when the First Lieutenant left the command post to rally and urge the 
men to follow him toward three bunkers, impending the advance.
  ``Dashing to an exposed vantage point, he threw several grenades at 
the bunkers, returned for an M-1 rifle and adaptor, and made a lone 
assault, wiping out the position and killing the crew. Closing on the 
center bunker, he lobbed grenades through the opening, and with his 
pistol, killed three of its occupants attempting to surround him.
  ``Ordering his men forward, he charged the third emplacement, 
catching several grenades in midair and hurling them back at the enemy. 
Inspired by his display of valor, his men stormed forward and overran 
the hostile position, but were again pinned down by increased fire.
  ``Securing a light machine gun and three boxes of ammunition, First 
Lieutenant Burke dashed through the impacted area to an open knoll, set 
up his gun and poured crippling fire into the ranks of the enemy, 
killing at least 75. Although wounded, he ordered more ammunition, 
reloaded and destroyed two mortar emplacements and a machine gun 
position with his accurate fire. Cradling the weapon in his arms, he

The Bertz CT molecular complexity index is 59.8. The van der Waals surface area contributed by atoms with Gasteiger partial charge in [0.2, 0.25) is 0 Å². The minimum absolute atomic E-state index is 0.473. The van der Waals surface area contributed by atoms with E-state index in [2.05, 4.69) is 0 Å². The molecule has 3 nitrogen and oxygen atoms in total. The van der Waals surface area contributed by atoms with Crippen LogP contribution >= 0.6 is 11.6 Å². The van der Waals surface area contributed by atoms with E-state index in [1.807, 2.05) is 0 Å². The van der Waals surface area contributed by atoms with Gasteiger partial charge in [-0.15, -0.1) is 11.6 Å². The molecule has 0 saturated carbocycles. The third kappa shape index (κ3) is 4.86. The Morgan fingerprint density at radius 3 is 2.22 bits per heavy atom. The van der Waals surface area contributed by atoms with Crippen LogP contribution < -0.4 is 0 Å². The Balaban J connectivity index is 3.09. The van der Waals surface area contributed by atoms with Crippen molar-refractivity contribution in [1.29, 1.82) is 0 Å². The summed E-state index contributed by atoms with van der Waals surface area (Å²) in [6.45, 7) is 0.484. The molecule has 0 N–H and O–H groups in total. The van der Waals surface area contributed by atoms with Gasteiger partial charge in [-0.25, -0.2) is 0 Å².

then led his men forward, killing some 25 more of the retreating enemy 
and securing the objective.
  ``First Lieutenant Burke's heroic action and daring exploits inspired 
a small force of 35 troops, resulting in victory over the enemy. His 
unflinching courage and outstanding leadership reflect the highest 
credit upon himself, the infantry, and the United States Army.''
  Mr. Speaker, I can think of no better tribute to Mr. Burke than to 
allow his name to live on in the City of Stuttgart. The heroism 
displayed on October 28, 1951, was an invaluable contribution to his 
city, the State of Arkansas, and this great Nation for which he served 
so admirably.
  I ask that Members please support H.R. 3059 in honor of Mr. Burke's 
patriotic achievements.
  Mr. DAVIS of Illinois. Mr. Speaker, I yield myself such time as I may 
consume.
  Mr. Speaker, I will close by just simply saying that as we celebrate 
Military Appreciation Month, I can think of no better way to do that 
than by naming a post office in honor of Lloyd Burke, whose display of 
courage is an indication of all that has made this Nation the great 
Nation that it is. I strongly support this resolution.
  Mr. Speaker, I yield back the balance of my time.
  Mrs. MILLER of Michigan. Mr. Speaker, I urge all Members to support 
the passage of H.R. 3059.
  Mr. Speaker, I yield back the balance of my time.
  The SPEAKER pro tempore. The question is on the motion offered by the 
gentlewoman from Michigan (Mrs. Miller) that the House suspend the 
rules and pass the bill, H.R. 3059.
  The question was taken.
  The SPEAKER pro tempore. In the opinion of the Chair, two-thirds of 
those present have voted in the affirmative.
  Mrs. MILLER of Michigan. Mr. Speaker, on that I demand the yeas and 
nays.
  The yeas and nays were ordered.
  The SPEAKER pro tempore. Pursuant to clause 8 of rule XX and the 
Chair's prior announcement, further proceedings on this motion will be 
postponed.